This photo gives you a good look at the Bull bar on the front of the truck, as well as large kangaroo's the cattle stations (Ranchers) do not have a lot of fences so it is not unusual to have cattle in the middle of the main north to south highway.Source: 1, 2, 3, 4, 5, 6.
You have seen trucks on the back of trains, but have you ever seen a train on the back of a truck. In Australia, railways are few & most freight goes by road and the Road-Train is the best way to move it, thousand of miles though the vast outback of Australia from the city's in the south to the city of Darwin in the north and to the city of Perth in the west.
The longest road train ever assembled was 1,018.2 m (3,340 ft) long and consisted of 79 trailers with a combined weight of 1,072.3 tonnes (2.364 million lb). It was pulled a distance of 8 km (4.9 miles) by a Kenworth C501T truck driven by Australia's Steven Matthews, near Kalgoorlie, WA, Australia, on October 19th, 2000 in an event known as 'Doug's Tug', after organiser Doug Gould. As seen in the Guinness book of world records.
They were on a mission and nothing could stand in their way. Their task is to attach upto 79 trailers at a total length of 1018 metres (this official length was recorded by main roads surveyors Bernie Millar and Ross Evans) and weighing in at 1072.3 tonne.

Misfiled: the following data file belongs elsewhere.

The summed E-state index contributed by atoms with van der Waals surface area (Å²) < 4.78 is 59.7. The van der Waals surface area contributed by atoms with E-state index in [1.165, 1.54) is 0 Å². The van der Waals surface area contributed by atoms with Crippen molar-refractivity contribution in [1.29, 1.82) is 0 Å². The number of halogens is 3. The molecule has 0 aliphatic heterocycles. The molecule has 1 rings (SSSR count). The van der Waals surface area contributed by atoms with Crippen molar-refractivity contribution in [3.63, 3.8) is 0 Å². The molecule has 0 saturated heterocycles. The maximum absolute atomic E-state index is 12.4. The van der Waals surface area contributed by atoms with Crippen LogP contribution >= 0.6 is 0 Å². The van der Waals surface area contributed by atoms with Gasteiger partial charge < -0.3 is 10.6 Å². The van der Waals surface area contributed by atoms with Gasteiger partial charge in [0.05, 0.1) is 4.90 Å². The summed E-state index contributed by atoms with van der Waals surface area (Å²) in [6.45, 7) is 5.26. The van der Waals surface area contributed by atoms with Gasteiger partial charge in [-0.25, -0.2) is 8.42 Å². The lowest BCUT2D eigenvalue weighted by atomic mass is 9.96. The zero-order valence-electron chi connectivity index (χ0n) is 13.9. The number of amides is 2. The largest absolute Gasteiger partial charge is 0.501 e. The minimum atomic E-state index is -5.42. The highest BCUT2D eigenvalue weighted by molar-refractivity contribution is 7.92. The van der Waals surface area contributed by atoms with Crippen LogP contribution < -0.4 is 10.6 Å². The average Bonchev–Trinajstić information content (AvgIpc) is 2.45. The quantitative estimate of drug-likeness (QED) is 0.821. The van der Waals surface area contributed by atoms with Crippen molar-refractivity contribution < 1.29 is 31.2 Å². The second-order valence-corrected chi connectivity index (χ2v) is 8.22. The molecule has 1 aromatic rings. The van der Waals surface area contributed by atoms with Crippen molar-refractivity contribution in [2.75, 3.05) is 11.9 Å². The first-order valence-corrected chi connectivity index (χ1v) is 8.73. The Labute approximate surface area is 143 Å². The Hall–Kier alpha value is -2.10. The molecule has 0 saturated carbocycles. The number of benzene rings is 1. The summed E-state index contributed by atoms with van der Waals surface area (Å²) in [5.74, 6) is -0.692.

World's longest road trains: 1999 the town of Merredin, Western Australia made it into the Guinness Book of Records, when Marleys Transport made a successful attempt on the record for the world's longest road train. The record was created when 45 trailers, driven by Greg Marley, weighing 603 metric tons and measuring 610 metres were pulled by a Kenworth truck for 8 km.
In 2003, the record was surpassed near Mungindi, New South Wales, by a road train consisting of 87 trailers and a single prime mover (measuring 1235 metres in length).
The next record was 1,442 metres, set by a driver in Kalgoorlie, Western Australia in a Kenworth owned by Doug Gould.
In 2006, a truck with 112 semi-trailers (at a length of 1,474.3 metres) claimed a new record at Clifton, Queensland.
Real Optical Illusion.
MIT Interactive Physics.
World's Biggest Railway Model.